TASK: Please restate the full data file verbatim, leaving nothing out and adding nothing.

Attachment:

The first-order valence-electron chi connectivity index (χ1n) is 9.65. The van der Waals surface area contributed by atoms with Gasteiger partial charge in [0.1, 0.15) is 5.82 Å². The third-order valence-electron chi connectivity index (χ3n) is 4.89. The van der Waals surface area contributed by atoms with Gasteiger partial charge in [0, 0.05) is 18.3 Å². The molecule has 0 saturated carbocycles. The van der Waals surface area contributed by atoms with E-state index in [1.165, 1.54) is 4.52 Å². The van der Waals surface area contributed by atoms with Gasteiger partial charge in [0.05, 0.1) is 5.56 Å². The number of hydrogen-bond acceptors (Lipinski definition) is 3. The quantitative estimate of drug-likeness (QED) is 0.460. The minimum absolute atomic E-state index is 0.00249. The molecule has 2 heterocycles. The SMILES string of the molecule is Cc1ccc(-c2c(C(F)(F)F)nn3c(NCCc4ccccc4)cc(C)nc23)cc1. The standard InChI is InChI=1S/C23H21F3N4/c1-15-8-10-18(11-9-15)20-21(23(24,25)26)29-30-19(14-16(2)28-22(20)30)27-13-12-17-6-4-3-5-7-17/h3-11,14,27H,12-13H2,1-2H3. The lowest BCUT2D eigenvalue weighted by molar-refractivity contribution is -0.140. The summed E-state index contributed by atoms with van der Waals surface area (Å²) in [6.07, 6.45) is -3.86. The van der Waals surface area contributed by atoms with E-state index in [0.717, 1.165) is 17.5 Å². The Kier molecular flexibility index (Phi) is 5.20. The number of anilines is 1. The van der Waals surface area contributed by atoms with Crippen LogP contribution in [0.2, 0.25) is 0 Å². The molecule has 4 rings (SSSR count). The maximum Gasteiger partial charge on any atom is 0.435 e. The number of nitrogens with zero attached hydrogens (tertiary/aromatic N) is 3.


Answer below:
The first-order valence-electron chi connectivity index (χ1n) is 9.65. The van der Waals surface area contributed by atoms with Gasteiger partial charge in [0.1, 0.15) is 5.82 Å². The third-order valence-electron chi connectivity index (χ3n) is 4.89. The van der Waals surface area contributed by atoms with Gasteiger partial charge in [0, 0.05) is 18.3 Å². The molecule has 0 saturated carbocycles. The van der Waals surface area contributed by atoms with E-state index in [1.165, 1.54) is 4.52 Å². The van der Waals surface area contributed by atoms with Gasteiger partial charge in [0.05, 0.1) is 5.56 Å². The number of hydrogen-bond acceptors (Lipinski definition) is 3. The quantitative estimate of drug-likeness (QED) is 0.460. The minimum absolute atomic E-state index is 0.00249. The molecule has 2 heterocycles. The SMILES string of the molecule is Cc1ccc(-c2c(C(F)(F)F)nn3c(NCCc4ccccc4)cc(C)nc23)cc1. The standard InChI is InChI=1S/C23H21F3N4/c1-15-8-10-18(11-9-15)20-21(23(24,25)26)29-30-19(14-16(2)28-22(20)30)27-13-12-17-6-4-3-5-7-17/h3-11,14,27H,12-13H2,1-2H3. The lowest BCUT2D eigenvalue weighted by molar-refractivity contribution is -0.140. The summed E-state index contributed by atoms with van der Waals surface area (Å²) in [6.07, 6.45) is -3.86. The van der Waals surface area contributed by atoms with E-state index in [0.717, 1.165) is 17.5 Å². The Kier molecular flexibility index (Phi) is 5.20. The number of anilines is 1. The van der Waals surface area contributed by atoms with Crippen LogP contribution in [0.2, 0.25) is 0 Å². The molecule has 4 rings (SSSR count). The maximum Gasteiger partial charge on any atom is 0.435 e. The number of nitrogens with zero attached hydrogens (tertiary/aromatic N) is 3.